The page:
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Brooks Run Happy Cavalcade of Curiosities

Witness the extravaganza of a one-of-a-kind double decker bus transform itself into an 18′ tall exciting and interactive display showcasing Brooks latest running technologies.  Free gait analysis, product trial and try to walk on water in our Brooks DNA demonstration.

Every visitor will receive a free gift and be entered to win a trip for two to a 2011 Rock ‘n’ Roll Marathon event of their choice!

Sunday, November 7
12pm-4pm at Soler’s Sports

14405 Old Bandera Road
Helotes, TX 78023

One of 50 Best Running Stores in America!

We’re celebrating this month at Soler’s Sports, and for good reason. We are honored to be considered a top 50 Running Store in America. For 21 years now we’ve kept our runners running and their feet happy.

Our third year to be awarded,  we’ve been recognized among the best stores in America at giving our valued customers the attention and service they deserve. We know why it’s important to place your foot in the right shoe because we love running, too…we’re out there running with you.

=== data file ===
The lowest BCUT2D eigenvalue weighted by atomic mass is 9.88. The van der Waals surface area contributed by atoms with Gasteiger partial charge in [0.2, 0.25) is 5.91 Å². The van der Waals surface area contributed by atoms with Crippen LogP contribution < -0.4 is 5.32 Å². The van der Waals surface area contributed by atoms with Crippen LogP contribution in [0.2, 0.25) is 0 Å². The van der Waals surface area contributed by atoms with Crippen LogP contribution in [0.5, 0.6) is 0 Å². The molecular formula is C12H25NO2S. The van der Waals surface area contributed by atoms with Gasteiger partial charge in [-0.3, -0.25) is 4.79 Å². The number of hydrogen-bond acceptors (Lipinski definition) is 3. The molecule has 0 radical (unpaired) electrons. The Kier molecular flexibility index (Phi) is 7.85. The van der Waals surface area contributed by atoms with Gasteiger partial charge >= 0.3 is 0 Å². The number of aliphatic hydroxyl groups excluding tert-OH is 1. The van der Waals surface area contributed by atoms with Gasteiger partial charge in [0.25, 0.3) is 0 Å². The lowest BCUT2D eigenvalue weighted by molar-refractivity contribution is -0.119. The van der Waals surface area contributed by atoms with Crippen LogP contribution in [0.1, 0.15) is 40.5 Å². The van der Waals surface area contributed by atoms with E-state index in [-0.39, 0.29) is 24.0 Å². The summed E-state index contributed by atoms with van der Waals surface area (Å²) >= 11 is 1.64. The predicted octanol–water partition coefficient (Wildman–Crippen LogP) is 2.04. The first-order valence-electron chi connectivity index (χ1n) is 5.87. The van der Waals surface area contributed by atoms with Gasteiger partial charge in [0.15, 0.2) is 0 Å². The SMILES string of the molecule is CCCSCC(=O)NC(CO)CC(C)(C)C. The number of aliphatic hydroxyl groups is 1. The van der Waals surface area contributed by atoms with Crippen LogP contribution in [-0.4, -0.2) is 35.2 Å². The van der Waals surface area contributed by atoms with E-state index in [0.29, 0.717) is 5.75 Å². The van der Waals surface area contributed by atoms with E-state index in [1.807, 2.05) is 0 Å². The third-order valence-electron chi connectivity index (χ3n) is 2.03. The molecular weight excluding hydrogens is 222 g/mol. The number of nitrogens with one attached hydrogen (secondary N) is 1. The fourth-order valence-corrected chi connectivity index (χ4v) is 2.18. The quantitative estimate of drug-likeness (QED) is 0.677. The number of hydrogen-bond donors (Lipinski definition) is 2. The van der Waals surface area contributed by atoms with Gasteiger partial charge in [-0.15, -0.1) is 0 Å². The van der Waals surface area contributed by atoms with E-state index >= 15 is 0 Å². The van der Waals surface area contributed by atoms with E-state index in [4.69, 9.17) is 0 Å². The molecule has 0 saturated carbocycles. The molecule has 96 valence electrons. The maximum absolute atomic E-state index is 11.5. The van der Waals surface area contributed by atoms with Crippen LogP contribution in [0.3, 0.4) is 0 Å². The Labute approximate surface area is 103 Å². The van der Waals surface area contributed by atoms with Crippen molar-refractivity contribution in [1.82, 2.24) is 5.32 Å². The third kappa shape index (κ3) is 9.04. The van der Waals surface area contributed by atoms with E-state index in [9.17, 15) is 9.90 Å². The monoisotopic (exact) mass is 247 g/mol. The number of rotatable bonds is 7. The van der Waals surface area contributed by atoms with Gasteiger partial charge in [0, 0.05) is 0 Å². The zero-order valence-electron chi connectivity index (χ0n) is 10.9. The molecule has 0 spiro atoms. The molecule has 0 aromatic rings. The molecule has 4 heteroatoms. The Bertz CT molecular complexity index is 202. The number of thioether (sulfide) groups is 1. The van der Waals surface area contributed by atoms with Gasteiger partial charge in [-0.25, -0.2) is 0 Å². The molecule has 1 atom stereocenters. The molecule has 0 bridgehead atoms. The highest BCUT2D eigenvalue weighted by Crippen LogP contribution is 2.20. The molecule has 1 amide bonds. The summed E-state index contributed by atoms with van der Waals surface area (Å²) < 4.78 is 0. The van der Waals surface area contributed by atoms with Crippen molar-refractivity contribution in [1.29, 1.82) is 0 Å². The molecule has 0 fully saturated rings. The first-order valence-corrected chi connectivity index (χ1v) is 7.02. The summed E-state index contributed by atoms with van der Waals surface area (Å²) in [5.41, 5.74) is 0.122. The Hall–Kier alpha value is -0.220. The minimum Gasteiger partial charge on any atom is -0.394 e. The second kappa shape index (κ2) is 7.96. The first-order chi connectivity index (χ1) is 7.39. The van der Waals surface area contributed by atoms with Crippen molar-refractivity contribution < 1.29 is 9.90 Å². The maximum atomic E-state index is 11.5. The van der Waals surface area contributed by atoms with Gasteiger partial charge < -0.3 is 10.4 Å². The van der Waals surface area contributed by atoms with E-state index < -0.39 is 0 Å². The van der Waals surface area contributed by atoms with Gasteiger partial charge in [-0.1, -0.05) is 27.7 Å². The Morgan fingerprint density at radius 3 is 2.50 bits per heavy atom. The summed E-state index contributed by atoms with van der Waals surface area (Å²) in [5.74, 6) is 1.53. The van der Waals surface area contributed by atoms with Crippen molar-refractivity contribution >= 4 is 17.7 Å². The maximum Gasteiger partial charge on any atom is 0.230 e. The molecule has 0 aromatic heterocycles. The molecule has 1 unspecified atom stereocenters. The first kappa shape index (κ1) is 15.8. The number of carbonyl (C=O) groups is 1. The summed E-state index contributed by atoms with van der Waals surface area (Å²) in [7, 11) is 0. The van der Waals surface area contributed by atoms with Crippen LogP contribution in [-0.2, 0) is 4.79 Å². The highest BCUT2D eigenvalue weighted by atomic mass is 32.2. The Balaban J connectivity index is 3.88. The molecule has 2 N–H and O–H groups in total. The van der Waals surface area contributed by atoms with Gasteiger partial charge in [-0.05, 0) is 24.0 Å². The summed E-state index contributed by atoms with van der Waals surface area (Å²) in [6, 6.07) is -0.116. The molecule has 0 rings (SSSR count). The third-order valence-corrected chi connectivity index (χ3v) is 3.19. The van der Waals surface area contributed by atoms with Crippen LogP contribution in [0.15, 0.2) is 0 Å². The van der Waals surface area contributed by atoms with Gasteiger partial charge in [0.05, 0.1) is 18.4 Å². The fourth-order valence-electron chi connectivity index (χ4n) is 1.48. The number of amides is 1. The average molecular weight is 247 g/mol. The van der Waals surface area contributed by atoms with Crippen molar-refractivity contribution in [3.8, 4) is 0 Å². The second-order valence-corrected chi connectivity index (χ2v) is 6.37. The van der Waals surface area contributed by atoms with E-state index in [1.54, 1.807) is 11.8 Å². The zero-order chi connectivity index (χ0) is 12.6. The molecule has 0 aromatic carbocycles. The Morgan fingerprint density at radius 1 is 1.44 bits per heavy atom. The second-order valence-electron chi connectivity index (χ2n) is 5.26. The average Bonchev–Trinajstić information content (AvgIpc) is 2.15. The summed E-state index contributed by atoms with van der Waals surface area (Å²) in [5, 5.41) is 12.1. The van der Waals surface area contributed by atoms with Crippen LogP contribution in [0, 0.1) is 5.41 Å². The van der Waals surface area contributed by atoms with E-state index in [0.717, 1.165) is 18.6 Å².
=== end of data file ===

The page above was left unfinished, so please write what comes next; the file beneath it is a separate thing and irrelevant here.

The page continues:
We look forward to proving ourselves worthy of such an honor. Come in today to find out why we are One of the 50 best!

Value in Vengeance

By Gary Brimmer. Gary is Store Manager at our Soler’s Tri Sports in Old Town Helotes.

In my 35+ years of competitive running, I have only had one guy that I would define as my “arch rival”.  By this I mean, a fellow competitor that got under my skin so much that I actually would lose sleep obsessing about racing him.

I first  raced this guy we’ll call “Dave” (well that was his name) when I was a sophomore in high school and he a freshman.  Dave’s school didn’t have a cross country program so I only raced him on the track.  I faced him a couple times that year, beating him in the dual meet but getting nipped at the tape by him in an invitational.  Dave turned a lot of heads, however, by winning the 2 mile at our conference championships.  His victory at that meet turned him into my monster in the closet.